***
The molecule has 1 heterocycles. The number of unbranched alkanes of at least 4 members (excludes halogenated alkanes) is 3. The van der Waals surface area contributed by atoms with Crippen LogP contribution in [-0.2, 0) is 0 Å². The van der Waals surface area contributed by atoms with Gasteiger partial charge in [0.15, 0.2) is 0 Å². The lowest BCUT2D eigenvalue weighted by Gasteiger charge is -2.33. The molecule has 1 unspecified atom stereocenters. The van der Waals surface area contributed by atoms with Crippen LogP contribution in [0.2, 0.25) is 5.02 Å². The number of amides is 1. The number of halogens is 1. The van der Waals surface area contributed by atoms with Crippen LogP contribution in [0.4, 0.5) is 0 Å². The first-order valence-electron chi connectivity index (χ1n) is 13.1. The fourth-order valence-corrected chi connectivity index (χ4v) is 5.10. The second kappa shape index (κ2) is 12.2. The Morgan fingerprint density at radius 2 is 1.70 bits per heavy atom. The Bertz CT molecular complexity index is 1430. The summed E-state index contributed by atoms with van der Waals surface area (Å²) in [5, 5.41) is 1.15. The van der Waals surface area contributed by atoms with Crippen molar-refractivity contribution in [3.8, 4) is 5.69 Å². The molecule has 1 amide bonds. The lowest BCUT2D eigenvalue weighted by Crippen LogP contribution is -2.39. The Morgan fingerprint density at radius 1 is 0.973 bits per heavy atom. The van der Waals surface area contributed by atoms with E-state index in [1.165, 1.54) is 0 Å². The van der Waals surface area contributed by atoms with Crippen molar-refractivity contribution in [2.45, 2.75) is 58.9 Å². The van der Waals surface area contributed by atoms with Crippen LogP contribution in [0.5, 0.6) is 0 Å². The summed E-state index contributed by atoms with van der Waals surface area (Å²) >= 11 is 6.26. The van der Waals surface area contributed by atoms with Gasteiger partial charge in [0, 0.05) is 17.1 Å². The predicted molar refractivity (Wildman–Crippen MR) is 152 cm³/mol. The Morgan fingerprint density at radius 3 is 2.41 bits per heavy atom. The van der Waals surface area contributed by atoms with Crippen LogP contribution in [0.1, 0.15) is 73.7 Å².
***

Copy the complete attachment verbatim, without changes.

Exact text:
The molecule has 1 heterocycles. The number of unbranched alkanes of at least 4 members (excludes halogenated alkanes) is 3. The van der Waals surface area contributed by atoms with Crippen LogP contribution in [-0.2, 0) is 0 Å². The van der Waals surface area contributed by atoms with Gasteiger partial charge in [0.15, 0.2) is 0 Å². The lowest BCUT2D eigenvalue weighted by Gasteiger charge is -2.33. The molecule has 1 unspecified atom stereocenters. The van der Waals surface area contributed by atoms with Crippen LogP contribution in [0.2, 0.25) is 5.02 Å². The number of amides is 1. The number of halogens is 1. The van der Waals surface area contributed by atoms with Crippen LogP contribution in [0.4, 0.5) is 0 Å². The first-order valence-electron chi connectivity index (χ1n) is 13.1. The fourth-order valence-corrected chi connectivity index (χ4v) is 5.10. The second kappa shape index (κ2) is 12.2. The Morgan fingerprint density at radius 2 is 1.70 bits per heavy atom. The Bertz CT molecular complexity index is 1430. The summed E-state index contributed by atoms with van der Waals surface area (Å²) in [5, 5.41) is 1.15. The van der Waals surface area contributed by atoms with Crippen molar-refractivity contribution in [3.8, 4) is 5.69 Å². The molecule has 1 amide bonds. The lowest BCUT2D eigenvalue weighted by Crippen LogP contribution is -2.39. The Morgan fingerprint density at radius 1 is 0.973 bits per heavy atom. The van der Waals surface area contributed by atoms with E-state index in [1.165, 1.54) is 0 Å². The van der Waals surface area contributed by atoms with Crippen molar-refractivity contribution in [2.45, 2.75) is 58.9 Å². The van der Waals surface area contributed by atoms with Crippen LogP contribution in [0.5, 0.6) is 0 Å². The summed E-state index contributed by atoms with van der Waals surface area (Å²) >= 11 is 6.26. The van der Waals surface area contributed by atoms with Gasteiger partial charge in [0, 0.05) is 17.1 Å². The predicted molar refractivity (Wildman–Crippen MR) is 152 cm³/mol. The Morgan fingerprint density at radius 3 is 2.41 bits per heavy atom. The van der Waals surface area contributed by atoms with Crippen LogP contribution in [0.1, 0.15) is 73.7 Å².